The tree discussed here is specifically a shagbark-hickory, one of the many subspecies of hickory.
Bark: Hickory trees have plates of vertical, rectangular bark. As the tree ages, the bark starts to lift at the bottom of each plate, somewhat resembling a piñata, hence the name shagbark-hickory.
Leaves: The leaves are very distinct with as many as 5-15 leaves growing along one stock. They grow in pairs opposite to each other with one leaf sticking off the end. The edges are sharply pointed around each leaf like a saw blade, turning bright yellow to brown in autumn.
Fruit: Hickory nuts start out green and turn brown as they ripen. There is a seam around the middle of the nut with white or tan meat inside. The husk separates into four parts at maturity. The seed is sweet and ripens in the fall.
We rate hickory trees as a second class tree based on its current demand in markets. The wood is very hard and springy. It is commonly used to make flooring, furniture, tool handles and sporting goods. It is also excellent for firewood, charcoal and smoking meats.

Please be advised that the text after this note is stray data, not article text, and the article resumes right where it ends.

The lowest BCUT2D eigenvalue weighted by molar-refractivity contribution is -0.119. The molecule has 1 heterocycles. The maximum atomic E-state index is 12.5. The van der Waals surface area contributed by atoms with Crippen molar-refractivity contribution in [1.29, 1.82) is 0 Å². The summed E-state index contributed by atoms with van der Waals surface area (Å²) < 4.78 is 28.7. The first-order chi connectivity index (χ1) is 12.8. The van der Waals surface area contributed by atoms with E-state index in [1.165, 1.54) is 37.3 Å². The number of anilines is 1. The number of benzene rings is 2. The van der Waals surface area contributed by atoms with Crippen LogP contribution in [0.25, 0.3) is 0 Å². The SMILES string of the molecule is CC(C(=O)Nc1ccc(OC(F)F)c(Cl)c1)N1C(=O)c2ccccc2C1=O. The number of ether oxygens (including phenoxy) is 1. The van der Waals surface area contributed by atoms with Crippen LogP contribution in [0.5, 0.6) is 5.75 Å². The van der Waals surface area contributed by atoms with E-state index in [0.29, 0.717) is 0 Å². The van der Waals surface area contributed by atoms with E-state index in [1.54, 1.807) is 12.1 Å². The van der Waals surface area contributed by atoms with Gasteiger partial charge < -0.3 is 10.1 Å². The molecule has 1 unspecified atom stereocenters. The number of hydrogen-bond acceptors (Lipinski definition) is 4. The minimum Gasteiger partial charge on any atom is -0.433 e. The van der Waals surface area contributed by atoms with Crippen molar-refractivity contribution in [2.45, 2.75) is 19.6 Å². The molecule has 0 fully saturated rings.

Benefit to Forest:
The nuts are an important food source for deer, birds and raccoons. In fact, they are arguably the favorite nut of a squirrel. The shaggy plates of the bark provides occasional cover for bats and frogs in the summer.
There are 10 species of hickories found in the midwest and 13 in North America. Other common species, aside from shagbark-hickory, found in Indiana include Bitternut-hickory, Mockernut-hickory, red-hickory, pignut-hickory, pale hickory and black hickory. Several features are unique to hickories that help aid in their recognize. Firstly, the nuts have a 4-part husk that looks different from other nuts. Furthermore, hickories often have leaf scars which are large and shaped like a shield.